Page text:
By this time of year, I have written multiple office referrals, failure notices, detentions, and mandatory tutorial schedules. I have kept records of my interventions with the students who fail every test and quiz I give them. I took a two hour nap yesterday (Saturday) and another two hour nap today. I am worn out. Students want to be out of school. We still have 39 days left at this point in the school year. I want to be on my own schedule, too, but I know that I must wait for my reward. That is part of life. It’s “normal” to feel worn out in the early spring.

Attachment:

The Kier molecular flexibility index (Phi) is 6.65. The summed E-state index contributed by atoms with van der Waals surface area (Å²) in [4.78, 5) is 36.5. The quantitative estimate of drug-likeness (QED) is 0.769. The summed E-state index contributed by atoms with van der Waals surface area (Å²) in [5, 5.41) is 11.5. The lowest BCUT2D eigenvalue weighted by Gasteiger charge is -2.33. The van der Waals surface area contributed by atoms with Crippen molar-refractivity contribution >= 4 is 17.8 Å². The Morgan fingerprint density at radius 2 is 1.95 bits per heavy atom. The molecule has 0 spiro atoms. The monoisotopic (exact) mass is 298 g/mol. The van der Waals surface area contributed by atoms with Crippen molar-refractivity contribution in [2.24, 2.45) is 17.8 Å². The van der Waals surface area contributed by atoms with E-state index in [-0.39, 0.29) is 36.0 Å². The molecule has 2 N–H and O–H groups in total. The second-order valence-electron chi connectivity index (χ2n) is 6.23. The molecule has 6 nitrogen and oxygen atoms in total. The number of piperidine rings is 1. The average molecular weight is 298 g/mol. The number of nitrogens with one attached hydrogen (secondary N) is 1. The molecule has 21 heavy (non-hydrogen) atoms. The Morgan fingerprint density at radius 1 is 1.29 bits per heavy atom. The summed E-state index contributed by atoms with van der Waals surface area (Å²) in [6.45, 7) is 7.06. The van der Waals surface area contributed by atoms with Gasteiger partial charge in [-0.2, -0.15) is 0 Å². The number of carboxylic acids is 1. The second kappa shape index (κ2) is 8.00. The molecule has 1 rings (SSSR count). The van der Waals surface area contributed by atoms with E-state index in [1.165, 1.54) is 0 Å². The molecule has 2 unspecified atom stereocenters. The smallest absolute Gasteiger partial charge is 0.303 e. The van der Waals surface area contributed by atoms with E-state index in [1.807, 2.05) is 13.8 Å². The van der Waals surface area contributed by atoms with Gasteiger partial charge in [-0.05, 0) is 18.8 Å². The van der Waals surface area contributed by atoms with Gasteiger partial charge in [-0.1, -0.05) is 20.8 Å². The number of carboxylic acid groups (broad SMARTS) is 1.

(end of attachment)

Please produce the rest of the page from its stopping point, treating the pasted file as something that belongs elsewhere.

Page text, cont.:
The misbehaving students, the hormonal students, and even the “on the fence about my behavior choices” students test our limits and patience. Kids have fights. They bring unacceptable items to school and get suspended. They sneak their mobile phones into the classroom and play silly games when you don’t happen to be right over the desk. They stare into space and dare you to make them learn. I would accomplish more if I truly had Mom and Dad insisting on better behavior at school. If some of my students who made poor choices were disciplined at home and contrite at school, I think I could accomplish quite a bit more. I cannot enrich my higher achievers because I am asked to do something about my failure rates. Those same kids perform poorly in multiple classes. My social studies class requires some reading acumen. Read the text with understanding. Answer questions that require thought. Make an effort to participate in discussions. Bring a pencil to class. Make sure you have the correct binder. Arrive to class on time. Please don’t make my time with you an ordeal of nerves making sure I am ever vigilant about managing your off task behavior choices. Please allow me to expend my energy expanding your world instead of controlling your impulses. Please. I am worn out. I go home and melt into a puddle. My family gets my leftover energy. I don’t have creativity for cooking innovative meals. I haul your work that I still have to grade home. If I have school aged children of my own, I have their homework to check over and their daily living to experience. I must manage bed time, adolescent angst, sports teams, and my marriage. Sometimes, if I ask you to sit for five minutes and read quietly, this gives me just a moment to breathe, regroup, and prepare for the next class. It is not laziness that makes me sit down with my shoes off after school. I have a life outside of school, and all too often at this time of year, I am too. One weary to do anything about it. Please show some mercy to your teachers. We are worn out. Worn. Out.